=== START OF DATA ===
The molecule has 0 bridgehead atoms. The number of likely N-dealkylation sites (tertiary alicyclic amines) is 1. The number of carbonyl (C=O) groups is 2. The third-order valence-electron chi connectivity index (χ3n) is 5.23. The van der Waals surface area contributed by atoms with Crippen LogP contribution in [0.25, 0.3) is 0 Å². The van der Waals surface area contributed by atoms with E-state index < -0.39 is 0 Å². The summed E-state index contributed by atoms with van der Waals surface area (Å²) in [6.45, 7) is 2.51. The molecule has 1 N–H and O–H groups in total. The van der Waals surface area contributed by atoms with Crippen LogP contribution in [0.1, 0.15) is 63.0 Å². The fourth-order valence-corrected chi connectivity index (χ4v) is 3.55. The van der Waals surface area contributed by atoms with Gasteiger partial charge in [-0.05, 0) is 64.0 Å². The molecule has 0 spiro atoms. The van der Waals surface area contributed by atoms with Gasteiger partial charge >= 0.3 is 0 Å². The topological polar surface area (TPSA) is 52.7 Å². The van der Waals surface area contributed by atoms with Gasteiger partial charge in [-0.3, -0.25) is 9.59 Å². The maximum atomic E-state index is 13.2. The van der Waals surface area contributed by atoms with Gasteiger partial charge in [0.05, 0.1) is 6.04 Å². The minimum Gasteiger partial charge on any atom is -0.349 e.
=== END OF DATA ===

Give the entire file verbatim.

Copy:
The molecule has 0 bridgehead atoms. The number of likely N-dealkylation sites (tertiary alicyclic amines) is 1. The number of carbonyl (C=O) groups is 2. The third-order valence-electron chi connectivity index (χ3n) is 5.23. The van der Waals surface area contributed by atoms with Crippen LogP contribution in [0.25, 0.3) is 0 Å². The van der Waals surface area contributed by atoms with E-state index < -0.39 is 0 Å². The summed E-state index contributed by atoms with van der Waals surface area (Å²) in [6.45, 7) is 2.51. The molecule has 1 N–H and O–H groups in total. The van der Waals surface area contributed by atoms with Crippen LogP contribution in [0.1, 0.15) is 63.0 Å². The fourth-order valence-corrected chi connectivity index (χ4v) is 3.55. The van der Waals surface area contributed by atoms with Gasteiger partial charge in [-0.05, 0) is 64.0 Å². The molecule has 0 spiro atoms. The van der Waals surface area contributed by atoms with Gasteiger partial charge >= 0.3 is 0 Å². The topological polar surface area (TPSA) is 52.7 Å². The van der Waals surface area contributed by atoms with Gasteiger partial charge in [-0.3, -0.25) is 9.59 Å². The maximum atomic E-state index is 13.2. The van der Waals surface area contributed by atoms with Gasteiger partial charge in [0.05, 0.1) is 6.04 Å². The minimum Gasteiger partial charge on any atom is -0.349 e.